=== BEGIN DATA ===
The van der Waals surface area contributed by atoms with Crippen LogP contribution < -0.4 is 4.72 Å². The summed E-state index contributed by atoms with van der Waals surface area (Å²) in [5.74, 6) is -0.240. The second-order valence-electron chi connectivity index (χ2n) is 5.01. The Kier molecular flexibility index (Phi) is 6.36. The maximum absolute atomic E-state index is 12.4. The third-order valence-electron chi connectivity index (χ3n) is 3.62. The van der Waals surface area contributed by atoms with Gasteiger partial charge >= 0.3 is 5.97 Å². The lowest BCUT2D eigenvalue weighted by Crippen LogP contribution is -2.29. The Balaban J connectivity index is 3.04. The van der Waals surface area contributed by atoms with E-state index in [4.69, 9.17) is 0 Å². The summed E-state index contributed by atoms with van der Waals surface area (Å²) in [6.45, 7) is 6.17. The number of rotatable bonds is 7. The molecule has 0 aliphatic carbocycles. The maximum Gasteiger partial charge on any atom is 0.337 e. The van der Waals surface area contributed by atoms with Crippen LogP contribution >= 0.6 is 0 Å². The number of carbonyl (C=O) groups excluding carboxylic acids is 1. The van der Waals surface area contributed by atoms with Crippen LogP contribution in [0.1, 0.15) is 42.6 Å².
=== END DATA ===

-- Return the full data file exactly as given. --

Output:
The van der Waals surface area contributed by atoms with Crippen LogP contribution < -0.4 is 4.72 Å². The summed E-state index contributed by atoms with van der Waals surface area (Å²) in [5.74, 6) is -0.240. The second-order valence-electron chi connectivity index (χ2n) is 5.01. The Kier molecular flexibility index (Phi) is 6.36. The maximum absolute atomic E-state index is 12.4. The third-order valence-electron chi connectivity index (χ3n) is 3.62. The van der Waals surface area contributed by atoms with Gasteiger partial charge >= 0.3 is 5.97 Å². The lowest BCUT2D eigenvalue weighted by Crippen LogP contribution is -2.29. The Balaban J connectivity index is 3.04. The van der Waals surface area contributed by atoms with E-state index in [4.69, 9.17) is 0 Å². The summed E-state index contributed by atoms with van der Waals surface area (Å²) in [6.45, 7) is 6.17. The number of rotatable bonds is 7. The molecule has 0 aliphatic carbocycles. The maximum Gasteiger partial charge on any atom is 0.337 e. The van der Waals surface area contributed by atoms with Crippen LogP contribution >= 0.6 is 0 Å². The number of carbonyl (C=O) groups excluding carboxylic acids is 1. The van der Waals surface area contributed by atoms with Crippen LogP contribution in [0.1, 0.15) is 42.6 Å².